2007-09-03 - Little Faith
Matthew 14:31, "O you of little faith, why did you doubt?"
The above verse is part of the relation of Jesus walking on the water, and Peter, realizing it is Jesus, coming out of the boat to meet him, and subsequently walking on water himself. Peter was an impulsive type, and having gone some distance, he sees the wind, begins to fear (verse 30), fearing he begins to sink, and he cries out, "Lord, save me." Jesus stretches forth His hand, takes hold of him, and gives both Peter and us the wonderfully instructive phrase above. "O you of little faith, why did you doubt?"
Peter doubts, and this is no real surprise, we can chalk it up to his being human. We all have doubts and struggles, but for Peter this doubt comes at a time when we would have expected better of him. He has just witnessed the feeding of the 5000, and seen the amazing miraculous power of Jesus demonstrated in a striking manner. And yet here, immediately after, not hearing of the feeding of the 5000, but experiencing it, and taking part in it - here he doubts. He has just had what we often call today a "spiritual high," and right away we see him doubt. Is it not true that often when we have a "mountain top" experience and feel particularly close to the Lord, that we also are prone to the greatest and nastiest apostasies? My friends, like Peter, we do not know ourselves.
When we become secure in ourselves, we look away from the Lord, who is the source of all true security. Consider when Peter began to doubt. It was when he looked away from the Lord and saw the wind. When he took his eyes off Jesus, he started to struggle. Our faith is often like Peter's. It is like a fragile flower that easily withers. Some flowers are so delicate that they die if the human hand touches them. Is not our faith often as flimsy? Do we not push all our panic buttons at the slightest sign of distress, and feel in those deep recesses of our hearts that we must handle this matter on our own, since it is too great a matter to simply rest in the Lord's hands? We do, and we do this all too often, and we invent excuses for it. This undersized faith is an outsized problem for many of us.
Let us not despair in this. Let us be mindful that little faith is still faith. The faith that says, "I do believe, help my unbelief," (Mark 9:24), is still faith. Small faith is worried. It is in a hurry to see God work, but great faith is patient and, while longing to see God work, it is mindful that the Lord's timing is best. Like Peter, we are prone to rush into things, but we would often be wiser to sit at the Lord's feet and wait patiently for Him to speak, or act. We ought always to be doing and striving, but we also must always be patiently waiting upon the Lord to set the times and seasons when He is pleased to work. Little faith seeks to harvest in the Spring, just after planting, where strong faith waits for a full harvest in the Fall.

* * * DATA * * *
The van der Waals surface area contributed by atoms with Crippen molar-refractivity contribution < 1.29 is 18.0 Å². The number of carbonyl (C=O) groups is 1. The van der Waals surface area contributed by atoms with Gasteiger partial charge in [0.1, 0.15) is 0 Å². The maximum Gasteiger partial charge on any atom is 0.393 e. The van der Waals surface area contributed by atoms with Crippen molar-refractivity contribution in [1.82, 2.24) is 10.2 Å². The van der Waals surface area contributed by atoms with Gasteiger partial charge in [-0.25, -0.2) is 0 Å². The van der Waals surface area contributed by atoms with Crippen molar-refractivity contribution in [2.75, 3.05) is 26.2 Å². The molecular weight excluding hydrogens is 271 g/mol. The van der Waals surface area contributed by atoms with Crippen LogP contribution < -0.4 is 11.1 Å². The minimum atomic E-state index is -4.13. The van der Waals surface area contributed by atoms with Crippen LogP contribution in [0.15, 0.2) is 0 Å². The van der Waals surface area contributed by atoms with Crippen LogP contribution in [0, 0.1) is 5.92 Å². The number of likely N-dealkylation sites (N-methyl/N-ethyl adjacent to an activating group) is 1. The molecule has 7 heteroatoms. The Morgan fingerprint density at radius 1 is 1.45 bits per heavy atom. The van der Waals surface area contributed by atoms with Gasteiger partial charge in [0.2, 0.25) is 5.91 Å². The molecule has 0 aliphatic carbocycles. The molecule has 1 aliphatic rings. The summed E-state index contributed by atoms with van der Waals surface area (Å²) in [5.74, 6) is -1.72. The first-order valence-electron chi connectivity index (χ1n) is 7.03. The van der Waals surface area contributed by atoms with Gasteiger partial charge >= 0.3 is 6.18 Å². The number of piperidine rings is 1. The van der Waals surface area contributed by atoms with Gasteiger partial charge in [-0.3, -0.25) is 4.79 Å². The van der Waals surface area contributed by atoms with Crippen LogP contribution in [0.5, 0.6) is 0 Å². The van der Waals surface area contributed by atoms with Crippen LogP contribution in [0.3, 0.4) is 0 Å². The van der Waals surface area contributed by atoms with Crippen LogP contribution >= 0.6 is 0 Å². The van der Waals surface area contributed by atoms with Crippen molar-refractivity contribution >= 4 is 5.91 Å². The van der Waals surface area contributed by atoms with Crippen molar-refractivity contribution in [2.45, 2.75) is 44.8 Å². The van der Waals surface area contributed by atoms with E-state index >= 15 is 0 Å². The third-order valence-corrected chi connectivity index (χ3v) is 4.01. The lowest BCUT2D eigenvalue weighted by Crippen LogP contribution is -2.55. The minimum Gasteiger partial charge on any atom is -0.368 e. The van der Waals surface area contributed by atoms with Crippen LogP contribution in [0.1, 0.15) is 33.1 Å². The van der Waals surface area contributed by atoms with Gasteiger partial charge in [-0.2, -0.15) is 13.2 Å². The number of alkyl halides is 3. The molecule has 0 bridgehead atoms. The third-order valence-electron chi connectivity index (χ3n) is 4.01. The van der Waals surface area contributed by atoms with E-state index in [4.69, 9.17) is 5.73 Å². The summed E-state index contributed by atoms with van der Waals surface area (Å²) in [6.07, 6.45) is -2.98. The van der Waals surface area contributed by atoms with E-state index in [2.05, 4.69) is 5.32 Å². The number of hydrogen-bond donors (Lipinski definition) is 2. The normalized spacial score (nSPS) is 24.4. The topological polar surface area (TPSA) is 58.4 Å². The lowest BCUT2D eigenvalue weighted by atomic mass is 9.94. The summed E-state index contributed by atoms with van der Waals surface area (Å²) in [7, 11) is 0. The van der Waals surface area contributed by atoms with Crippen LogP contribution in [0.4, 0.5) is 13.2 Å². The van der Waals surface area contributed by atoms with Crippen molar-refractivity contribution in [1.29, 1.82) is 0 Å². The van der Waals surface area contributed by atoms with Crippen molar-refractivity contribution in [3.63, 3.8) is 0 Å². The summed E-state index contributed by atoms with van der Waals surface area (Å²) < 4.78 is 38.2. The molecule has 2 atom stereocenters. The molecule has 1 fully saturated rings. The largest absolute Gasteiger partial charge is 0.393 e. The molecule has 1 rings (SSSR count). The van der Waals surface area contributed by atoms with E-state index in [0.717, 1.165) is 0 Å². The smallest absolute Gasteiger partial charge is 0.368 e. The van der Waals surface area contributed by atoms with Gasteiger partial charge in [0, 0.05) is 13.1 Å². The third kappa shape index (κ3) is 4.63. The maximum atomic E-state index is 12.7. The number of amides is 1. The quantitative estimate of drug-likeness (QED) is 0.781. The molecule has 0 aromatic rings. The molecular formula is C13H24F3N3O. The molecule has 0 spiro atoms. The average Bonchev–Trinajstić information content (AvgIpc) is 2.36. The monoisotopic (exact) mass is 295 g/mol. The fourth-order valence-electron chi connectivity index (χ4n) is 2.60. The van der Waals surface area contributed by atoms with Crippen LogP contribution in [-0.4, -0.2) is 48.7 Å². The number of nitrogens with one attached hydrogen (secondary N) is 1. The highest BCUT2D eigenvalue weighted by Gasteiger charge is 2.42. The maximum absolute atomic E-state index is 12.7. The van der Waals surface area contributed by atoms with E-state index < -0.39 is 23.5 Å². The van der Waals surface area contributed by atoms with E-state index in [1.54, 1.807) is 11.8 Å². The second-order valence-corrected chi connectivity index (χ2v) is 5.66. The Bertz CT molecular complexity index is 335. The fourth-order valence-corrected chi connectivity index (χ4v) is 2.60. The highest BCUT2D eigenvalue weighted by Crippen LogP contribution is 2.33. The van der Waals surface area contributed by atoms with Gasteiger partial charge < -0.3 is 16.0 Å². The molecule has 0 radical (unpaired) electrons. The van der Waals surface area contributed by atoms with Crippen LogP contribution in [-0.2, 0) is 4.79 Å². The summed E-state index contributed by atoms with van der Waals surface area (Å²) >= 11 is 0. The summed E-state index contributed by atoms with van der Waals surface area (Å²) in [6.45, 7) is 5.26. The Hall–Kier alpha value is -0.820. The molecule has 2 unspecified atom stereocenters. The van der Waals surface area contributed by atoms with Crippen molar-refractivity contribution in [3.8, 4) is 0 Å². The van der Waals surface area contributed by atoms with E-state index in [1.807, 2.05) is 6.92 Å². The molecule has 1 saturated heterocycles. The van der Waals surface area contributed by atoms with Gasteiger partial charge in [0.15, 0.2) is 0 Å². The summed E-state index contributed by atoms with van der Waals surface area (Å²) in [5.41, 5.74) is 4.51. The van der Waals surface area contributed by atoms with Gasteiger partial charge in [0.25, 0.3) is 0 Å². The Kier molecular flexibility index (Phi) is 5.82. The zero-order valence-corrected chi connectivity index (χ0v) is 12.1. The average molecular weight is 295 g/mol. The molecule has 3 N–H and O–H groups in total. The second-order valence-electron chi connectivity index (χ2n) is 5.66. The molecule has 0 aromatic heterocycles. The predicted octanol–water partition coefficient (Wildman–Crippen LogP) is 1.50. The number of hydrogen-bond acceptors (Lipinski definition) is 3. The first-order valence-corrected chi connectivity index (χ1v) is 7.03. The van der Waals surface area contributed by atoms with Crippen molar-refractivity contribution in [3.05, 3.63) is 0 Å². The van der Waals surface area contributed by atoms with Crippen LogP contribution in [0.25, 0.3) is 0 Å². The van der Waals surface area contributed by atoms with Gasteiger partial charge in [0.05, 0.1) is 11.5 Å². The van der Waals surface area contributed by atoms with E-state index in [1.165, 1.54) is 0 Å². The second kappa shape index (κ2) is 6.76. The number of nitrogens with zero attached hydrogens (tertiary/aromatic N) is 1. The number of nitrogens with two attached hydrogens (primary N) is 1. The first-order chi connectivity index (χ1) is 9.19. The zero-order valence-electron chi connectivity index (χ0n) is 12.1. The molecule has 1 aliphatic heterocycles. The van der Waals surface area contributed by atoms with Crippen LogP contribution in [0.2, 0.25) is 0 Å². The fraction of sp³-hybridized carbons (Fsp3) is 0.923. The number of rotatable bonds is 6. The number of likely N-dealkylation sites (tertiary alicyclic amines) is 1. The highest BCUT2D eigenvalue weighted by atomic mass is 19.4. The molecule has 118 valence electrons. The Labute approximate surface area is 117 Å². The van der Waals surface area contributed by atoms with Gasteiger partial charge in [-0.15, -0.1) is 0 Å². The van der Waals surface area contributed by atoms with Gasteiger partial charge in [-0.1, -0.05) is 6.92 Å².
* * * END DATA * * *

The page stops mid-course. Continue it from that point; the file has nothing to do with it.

We are very prone to force spiritual joys and claim Christian maturity without experience or trial. Growth takes time. Personal growth takes the disciplined seeking after the Lord in His Word, prayer and fellowship. It involves an ordered life that ever seeks faithfulness and new insights into the sacred. Meaningful, sustained personal growth rarely comes in the moment of spiritual bliss, or elation. They may be high points, and those high points, like walking on the water, are always memorable, but the true growth is accomplished in the grind of daily, even hourly, meeting with the Lord and seeking His face. It comes when our communion with Him is regular and frequent, and we begin to conform - as He changes us - more and more into the image of Christ.
The desires of little faith are often good and healthy. Little faith will want the whole world converted to Jesus by the year 2010. Little faith seeks a Heaven on Earth by Thursday. Little faith is often full of lofty, even honorable goals and desires. But little faith is also often so full of dreams that it loses focus on today, and fails to seek seeing our neighbor reconciled to Jesus, while we are planning the conversion of the world. Little faith, like Peter, is often impulsive and spontaneous. It can be brash and rash, and it often has that glorious zeal that mature, tested faith all too many times lacks. However, little faith will always be little faith, even with its titanic dreams, unless it does those things necessary to grow into maturity. We often see zeal without knowledge, and sadly also see knowledge that has snuffed out zeal, but it is when the two are combined that men and women of power and usefulness to the Lord are formed. May the Lord raise up many in this day with strong and zealous faith, who seek the Lord first in everything, (Matthew 6:33).
Soli Deo Gloria,